Companies subject to the Personal Information Protection and Electronic Documents Act (the “PIPEDA“) will now need to satisfy the reporting and record-keeping obligations under Canada’s new data breach reporting law.

Reporting Threshold – a “real risk of significant harm”

We previously reported on this when the draft guidance was made available.  PIPEDA requires the organizations to report every ‘breach of security safeguards’ involving personal information under their control if it is reasonable to believe the breach creates a ‘real risk of significant harm.’  One addition that is worth noting is the requirement to keep sufficient records of the organization’s real risk of significant harm analysis such that the Office of the Privacy Commissioner of Canada (the “OPC”) could perform a review of the analysis.

Timing – as soon as feasible

Organizations must report a breach as soon as feasible after the breach.  This is true even if not all information about the incident is known.

Who gets the notice? – OPC, Individuals, and Other Relevant Organizations

In addition to OPC, when there is real risk of significant harm to individuals, they must be made aware of the breach as soon as possible.  Additionally,  other relevant organizations, such as law enforcement agencies or e.g. financial institutions in cases of payment data breach will also need to be notified.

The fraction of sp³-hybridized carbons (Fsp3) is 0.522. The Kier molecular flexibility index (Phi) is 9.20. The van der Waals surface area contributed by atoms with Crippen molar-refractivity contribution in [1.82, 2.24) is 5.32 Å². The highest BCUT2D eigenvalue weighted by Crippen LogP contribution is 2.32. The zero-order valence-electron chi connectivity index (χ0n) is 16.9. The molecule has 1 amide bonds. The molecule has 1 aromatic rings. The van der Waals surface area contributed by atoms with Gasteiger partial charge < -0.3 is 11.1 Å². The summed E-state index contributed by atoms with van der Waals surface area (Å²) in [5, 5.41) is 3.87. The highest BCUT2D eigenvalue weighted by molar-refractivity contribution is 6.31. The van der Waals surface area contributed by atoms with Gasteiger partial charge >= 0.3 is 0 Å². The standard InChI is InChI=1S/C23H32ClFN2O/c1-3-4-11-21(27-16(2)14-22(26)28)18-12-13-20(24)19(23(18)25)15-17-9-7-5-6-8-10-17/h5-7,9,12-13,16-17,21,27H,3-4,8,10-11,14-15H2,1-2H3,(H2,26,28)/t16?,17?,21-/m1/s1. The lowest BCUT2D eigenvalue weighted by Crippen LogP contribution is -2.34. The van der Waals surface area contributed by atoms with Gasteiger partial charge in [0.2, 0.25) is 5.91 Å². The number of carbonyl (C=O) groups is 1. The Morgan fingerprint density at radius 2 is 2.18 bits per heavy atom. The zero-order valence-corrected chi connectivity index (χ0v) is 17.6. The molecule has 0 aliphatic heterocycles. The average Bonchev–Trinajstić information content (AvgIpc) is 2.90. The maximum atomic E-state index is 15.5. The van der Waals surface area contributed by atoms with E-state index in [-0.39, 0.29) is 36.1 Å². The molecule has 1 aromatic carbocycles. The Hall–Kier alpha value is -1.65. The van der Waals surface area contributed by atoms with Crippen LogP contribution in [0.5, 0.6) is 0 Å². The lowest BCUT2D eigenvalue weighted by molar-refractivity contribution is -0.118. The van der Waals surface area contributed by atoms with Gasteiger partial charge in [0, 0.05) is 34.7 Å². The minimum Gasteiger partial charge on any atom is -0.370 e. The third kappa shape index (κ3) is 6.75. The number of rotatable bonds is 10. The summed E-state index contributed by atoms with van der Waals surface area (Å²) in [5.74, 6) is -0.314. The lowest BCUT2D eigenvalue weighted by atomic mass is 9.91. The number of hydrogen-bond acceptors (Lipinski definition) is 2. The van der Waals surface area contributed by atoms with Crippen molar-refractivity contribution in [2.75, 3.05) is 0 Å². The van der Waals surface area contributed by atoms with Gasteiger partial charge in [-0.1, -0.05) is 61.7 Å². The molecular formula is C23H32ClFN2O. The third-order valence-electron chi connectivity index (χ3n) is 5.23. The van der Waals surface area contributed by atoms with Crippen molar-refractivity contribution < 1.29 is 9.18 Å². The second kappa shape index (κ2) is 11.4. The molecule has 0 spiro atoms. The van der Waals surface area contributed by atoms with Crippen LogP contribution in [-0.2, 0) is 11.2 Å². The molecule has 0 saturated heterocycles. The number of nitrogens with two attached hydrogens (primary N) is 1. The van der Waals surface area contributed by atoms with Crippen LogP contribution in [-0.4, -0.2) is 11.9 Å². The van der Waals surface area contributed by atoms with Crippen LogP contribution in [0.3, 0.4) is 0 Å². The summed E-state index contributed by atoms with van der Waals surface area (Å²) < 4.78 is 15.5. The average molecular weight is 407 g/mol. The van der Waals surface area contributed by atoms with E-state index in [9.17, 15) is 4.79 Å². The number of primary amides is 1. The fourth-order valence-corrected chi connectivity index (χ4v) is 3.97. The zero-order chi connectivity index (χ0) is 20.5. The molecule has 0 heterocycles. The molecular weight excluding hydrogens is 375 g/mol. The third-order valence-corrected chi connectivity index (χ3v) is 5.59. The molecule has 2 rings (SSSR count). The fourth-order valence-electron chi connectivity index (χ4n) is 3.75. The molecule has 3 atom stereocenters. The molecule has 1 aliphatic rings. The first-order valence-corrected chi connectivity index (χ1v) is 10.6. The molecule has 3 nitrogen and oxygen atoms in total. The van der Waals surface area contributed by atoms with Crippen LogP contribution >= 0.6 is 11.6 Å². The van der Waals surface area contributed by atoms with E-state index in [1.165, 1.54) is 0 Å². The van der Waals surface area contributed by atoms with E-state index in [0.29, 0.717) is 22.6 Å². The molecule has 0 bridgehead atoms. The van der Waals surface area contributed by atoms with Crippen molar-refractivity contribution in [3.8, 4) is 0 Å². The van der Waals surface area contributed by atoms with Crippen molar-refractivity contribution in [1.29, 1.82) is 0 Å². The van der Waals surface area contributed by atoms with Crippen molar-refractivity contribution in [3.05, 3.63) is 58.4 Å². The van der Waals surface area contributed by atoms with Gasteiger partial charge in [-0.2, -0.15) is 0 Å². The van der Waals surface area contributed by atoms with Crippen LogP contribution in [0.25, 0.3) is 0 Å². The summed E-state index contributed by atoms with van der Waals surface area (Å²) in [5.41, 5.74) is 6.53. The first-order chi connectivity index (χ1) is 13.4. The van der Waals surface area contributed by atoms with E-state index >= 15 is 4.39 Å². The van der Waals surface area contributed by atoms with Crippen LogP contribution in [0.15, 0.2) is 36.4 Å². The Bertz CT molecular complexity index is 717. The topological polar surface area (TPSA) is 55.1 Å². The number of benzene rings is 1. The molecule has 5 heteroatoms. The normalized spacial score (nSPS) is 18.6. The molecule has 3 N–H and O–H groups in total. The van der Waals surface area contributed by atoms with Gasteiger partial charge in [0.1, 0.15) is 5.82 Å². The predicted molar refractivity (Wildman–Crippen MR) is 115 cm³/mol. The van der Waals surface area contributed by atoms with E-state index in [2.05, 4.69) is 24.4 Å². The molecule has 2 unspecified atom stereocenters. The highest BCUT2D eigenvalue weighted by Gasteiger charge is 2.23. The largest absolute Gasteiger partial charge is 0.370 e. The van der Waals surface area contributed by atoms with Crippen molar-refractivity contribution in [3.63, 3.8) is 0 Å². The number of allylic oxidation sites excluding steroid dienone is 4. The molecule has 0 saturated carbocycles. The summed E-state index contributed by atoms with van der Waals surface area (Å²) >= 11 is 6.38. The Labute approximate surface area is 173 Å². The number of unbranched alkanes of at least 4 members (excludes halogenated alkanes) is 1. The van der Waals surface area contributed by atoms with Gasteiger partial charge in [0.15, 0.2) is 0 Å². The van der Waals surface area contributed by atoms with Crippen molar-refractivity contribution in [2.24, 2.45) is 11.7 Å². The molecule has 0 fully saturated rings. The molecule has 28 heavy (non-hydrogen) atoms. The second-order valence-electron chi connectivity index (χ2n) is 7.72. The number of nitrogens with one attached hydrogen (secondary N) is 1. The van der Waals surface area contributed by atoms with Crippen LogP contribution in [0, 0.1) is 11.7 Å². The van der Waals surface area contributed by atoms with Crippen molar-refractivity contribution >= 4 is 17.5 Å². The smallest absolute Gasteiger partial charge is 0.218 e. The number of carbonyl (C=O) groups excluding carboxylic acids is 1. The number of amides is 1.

How OneTrust Helps – Record Keeping

It’s clear that incident and breach management is continuing to be an important factor for privacy programs across the globe. OneTrust’s Incident and Breach Management solution can help you maintain incident and breach records, evaluate against notification requirements and analyze overall risk with connections to the underlying data inventory. Use OneTrust to record:

  • Date or estimated date of the breach;
  • General description of the circumstances of the breach;
  • Nature of information involved in the breach;
  • Whether or not the breach was reported to the Privacy Commissioner of Canada/individuals were notified; and
  • If the breach was not reported to the Privacy Commissioner/individuals, a brief explanation of why the breach was determined not to pose a “real risk of significant harm.”

OneTrust’s Privacy Team provides research built into the software that covers many jurisdictions to ensure customers have the most up-to-date information to make smart decisions quickly.

Want to learn more from OneTrust’s privacy team? Check out our latest Last Week in Privacy and request a demo today.